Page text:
Dubbo Chamber of Commerce president Matt Wright says there should be consideration of an extension of the JobKeeper payment for industries that are "going to face huge challenges" when JobKeeper ends in fewer than 90 days.
He identified the tourism and accommodation sectors and businesses servicing them as some of the industries that are "potentially going to suffer" when the wage subsidy program runs out.
The JobKeeper scheme is legislated until September 27 but is being reviewed, with the outcome to be announced on July 23 and there are calls to extend it beyond the cut-off date.
The $1500 fortnightly JobKeeper payment was the third federal government stimulus in response to the COVID-19 crisis and kicked into play on May 1.
Mr Wright said it had been "a lifesaver" for many businesses.
"I'd hate to think how many of those businesses would still have their doors open today if they weren't receiving that JobKeeper stimulus," he said.
"And it has its pros and cons, with respect to how it was rolled out and how it was calculated, but it certainly was a lifesaver.
"But with the closing date rapidly approaching, it's making a lot of businesses quite nervous about how they might look when it all runs out."
The chamber president said there was no doubt some businesses and industries receiving JobKeeper were now in a "recovery phase" and it looked like they had "bounced back relatively quickly".
But that was not the case across the board.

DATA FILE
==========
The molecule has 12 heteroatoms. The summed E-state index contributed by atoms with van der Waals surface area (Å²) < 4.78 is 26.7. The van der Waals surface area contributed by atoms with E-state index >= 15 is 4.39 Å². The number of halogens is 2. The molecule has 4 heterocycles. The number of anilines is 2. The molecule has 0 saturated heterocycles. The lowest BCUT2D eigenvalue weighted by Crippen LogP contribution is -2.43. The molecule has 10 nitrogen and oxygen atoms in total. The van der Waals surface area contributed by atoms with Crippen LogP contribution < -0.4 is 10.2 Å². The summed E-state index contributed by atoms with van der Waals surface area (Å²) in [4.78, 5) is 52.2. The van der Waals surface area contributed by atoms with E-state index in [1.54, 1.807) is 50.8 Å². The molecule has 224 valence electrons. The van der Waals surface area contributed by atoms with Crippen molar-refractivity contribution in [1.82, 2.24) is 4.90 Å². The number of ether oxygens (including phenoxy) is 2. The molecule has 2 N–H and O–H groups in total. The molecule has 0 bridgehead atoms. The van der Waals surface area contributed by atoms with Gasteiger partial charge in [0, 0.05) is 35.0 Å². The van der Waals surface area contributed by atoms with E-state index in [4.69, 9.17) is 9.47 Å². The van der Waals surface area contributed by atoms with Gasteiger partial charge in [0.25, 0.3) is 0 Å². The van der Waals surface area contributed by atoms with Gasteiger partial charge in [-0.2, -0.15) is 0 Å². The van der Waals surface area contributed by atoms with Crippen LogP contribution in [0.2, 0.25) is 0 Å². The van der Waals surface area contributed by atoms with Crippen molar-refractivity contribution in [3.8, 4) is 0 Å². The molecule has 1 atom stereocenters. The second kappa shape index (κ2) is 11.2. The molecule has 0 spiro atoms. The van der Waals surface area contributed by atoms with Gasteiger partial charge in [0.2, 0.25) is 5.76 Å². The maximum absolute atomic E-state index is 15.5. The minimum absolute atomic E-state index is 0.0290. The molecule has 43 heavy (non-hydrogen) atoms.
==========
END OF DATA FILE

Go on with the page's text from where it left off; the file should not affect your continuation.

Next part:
"There are industries that are going to face huge challenges, especially those ones that do rely on people holidaying in the region, those tourism, accommodation-related type businesses and even businesses that service those industries," Mr Wright said.
"They're the ones that are potentially going to suffer when this ends and I think there's got to be some consideration towards those businesses, an extension of JobKeeper for those associated industries, definitely."
Mr Wright encouraged the city's recipients of JobKeeper to ask themselves what their business would look like once the stimulus ended.
"Do they need to reshuffle staff, do they need to change their opening hours, do they need to look at further managing costs," he said.
"Start renegotiating with their lenders or other creditors, some different arrangements.
"So there's so many things that businesses will need to consider about how their business might look when the stimulus ends, and with the clock ticking it's something they need to start considering right now."